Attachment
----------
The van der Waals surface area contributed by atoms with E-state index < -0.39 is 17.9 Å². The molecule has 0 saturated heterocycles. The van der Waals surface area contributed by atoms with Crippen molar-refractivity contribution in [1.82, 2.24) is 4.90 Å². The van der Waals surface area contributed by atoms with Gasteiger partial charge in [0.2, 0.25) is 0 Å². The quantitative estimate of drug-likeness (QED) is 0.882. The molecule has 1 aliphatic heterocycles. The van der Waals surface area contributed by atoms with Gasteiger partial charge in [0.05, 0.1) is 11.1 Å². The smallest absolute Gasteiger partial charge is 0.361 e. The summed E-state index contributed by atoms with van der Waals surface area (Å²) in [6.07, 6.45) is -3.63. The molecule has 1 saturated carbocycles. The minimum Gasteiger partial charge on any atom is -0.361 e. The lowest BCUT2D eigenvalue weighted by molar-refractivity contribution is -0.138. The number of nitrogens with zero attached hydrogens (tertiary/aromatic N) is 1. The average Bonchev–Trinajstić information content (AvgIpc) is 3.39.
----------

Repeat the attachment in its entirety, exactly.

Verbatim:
The van der Waals surface area contributed by atoms with E-state index < -0.39 is 17.9 Å². The molecule has 0 saturated heterocycles. The van der Waals surface area contributed by atoms with Crippen molar-refractivity contribution in [1.82, 2.24) is 4.90 Å². The van der Waals surface area contributed by atoms with Gasteiger partial charge in [0.2, 0.25) is 0 Å². The quantitative estimate of drug-likeness (QED) is 0.882. The molecule has 1 aliphatic heterocycles. The van der Waals surface area contributed by atoms with Gasteiger partial charge in [0.05, 0.1) is 11.1 Å². The smallest absolute Gasteiger partial charge is 0.361 e. The summed E-state index contributed by atoms with van der Waals surface area (Å²) in [6.07, 6.45) is -3.63. The molecule has 1 saturated carbocycles. The minimum Gasteiger partial charge on any atom is -0.361 e. The lowest BCUT2D eigenvalue weighted by molar-refractivity contribution is -0.138. The number of nitrogens with zero attached hydrogens (tertiary/aromatic N) is 1. The average Bonchev–Trinajstić information content (AvgIpc) is 3.39.